Frama-C-discuss mailing list archives
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- Subject: No subject
- From: email@example.com ()
- Date: Wed, 03 Jun 2009 13:41:51 -0000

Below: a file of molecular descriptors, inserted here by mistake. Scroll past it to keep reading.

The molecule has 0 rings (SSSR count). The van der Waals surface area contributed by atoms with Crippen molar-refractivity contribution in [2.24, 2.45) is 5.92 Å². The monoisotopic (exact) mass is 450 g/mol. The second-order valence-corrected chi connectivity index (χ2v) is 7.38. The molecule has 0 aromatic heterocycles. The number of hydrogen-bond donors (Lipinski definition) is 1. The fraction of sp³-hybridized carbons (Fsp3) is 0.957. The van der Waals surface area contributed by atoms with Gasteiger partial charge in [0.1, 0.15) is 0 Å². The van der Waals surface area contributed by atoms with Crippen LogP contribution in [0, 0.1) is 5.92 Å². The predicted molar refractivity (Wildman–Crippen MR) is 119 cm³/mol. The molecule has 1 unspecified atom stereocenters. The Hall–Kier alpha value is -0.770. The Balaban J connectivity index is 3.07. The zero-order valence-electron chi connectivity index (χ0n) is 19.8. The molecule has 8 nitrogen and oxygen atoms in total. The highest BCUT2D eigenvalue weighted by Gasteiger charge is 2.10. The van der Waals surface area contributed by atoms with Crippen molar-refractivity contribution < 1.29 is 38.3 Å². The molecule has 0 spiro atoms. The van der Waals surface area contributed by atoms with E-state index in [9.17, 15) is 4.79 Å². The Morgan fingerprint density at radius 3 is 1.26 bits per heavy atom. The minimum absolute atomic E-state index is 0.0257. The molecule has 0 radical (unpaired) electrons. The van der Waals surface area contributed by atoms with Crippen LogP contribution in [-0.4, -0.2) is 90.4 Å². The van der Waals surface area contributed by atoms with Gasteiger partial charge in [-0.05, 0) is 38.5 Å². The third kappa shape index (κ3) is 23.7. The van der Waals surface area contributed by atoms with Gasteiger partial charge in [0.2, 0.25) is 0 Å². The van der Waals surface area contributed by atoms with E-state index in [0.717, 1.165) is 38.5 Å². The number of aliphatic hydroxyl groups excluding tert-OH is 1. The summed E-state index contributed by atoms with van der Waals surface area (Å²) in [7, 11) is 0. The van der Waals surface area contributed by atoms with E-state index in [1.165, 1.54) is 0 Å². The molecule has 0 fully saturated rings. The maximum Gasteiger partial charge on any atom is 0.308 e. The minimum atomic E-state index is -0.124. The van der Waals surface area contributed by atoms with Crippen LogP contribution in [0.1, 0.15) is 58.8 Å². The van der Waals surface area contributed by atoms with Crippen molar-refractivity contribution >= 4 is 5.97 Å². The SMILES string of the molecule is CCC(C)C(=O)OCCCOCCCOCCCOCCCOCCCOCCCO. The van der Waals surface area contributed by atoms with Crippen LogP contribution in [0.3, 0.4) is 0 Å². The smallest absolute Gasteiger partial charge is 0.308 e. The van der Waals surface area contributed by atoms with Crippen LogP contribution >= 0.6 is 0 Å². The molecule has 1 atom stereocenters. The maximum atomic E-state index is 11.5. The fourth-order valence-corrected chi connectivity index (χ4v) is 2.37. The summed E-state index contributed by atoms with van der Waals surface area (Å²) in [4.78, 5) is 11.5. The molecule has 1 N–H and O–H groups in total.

valid and indeed it's more elegant than a definition which considers \valid= (\empty) as a special case. The present definition however allows \valid(s) to be true even if there is= no pointer in s that can be dereferenced. This is no problem if the elemen= ts of s are accessed inside a for-loop that iterates through s. In other si= tuations however you have to be aware that s can be empty and it may be nec= essary to add another precondition. Otherwise, I think it is easy to overlo= ok bugs that stem from an empty set of valid pointers. I suggest to point this out more clearly in the documentation. Maybe someon= e can add a note on \valid(a+(l..r)) in the ACSL reference and give an exam= ple on the tutorial where a[l] may be an invaild access. Concerning \valid_range, I don't see why this predicate is necessary. I thi= nk it just makes it more difficult for the user as he has to read both the = definitions of \valid and \valid_range and ponder what the difference is. How about removing \valid_range? In this case, the user can define his own = predicate, eg \valid_range(a,l,r) <=3D=3D> l < r && \valid(a+(l..r)) Regards, Boris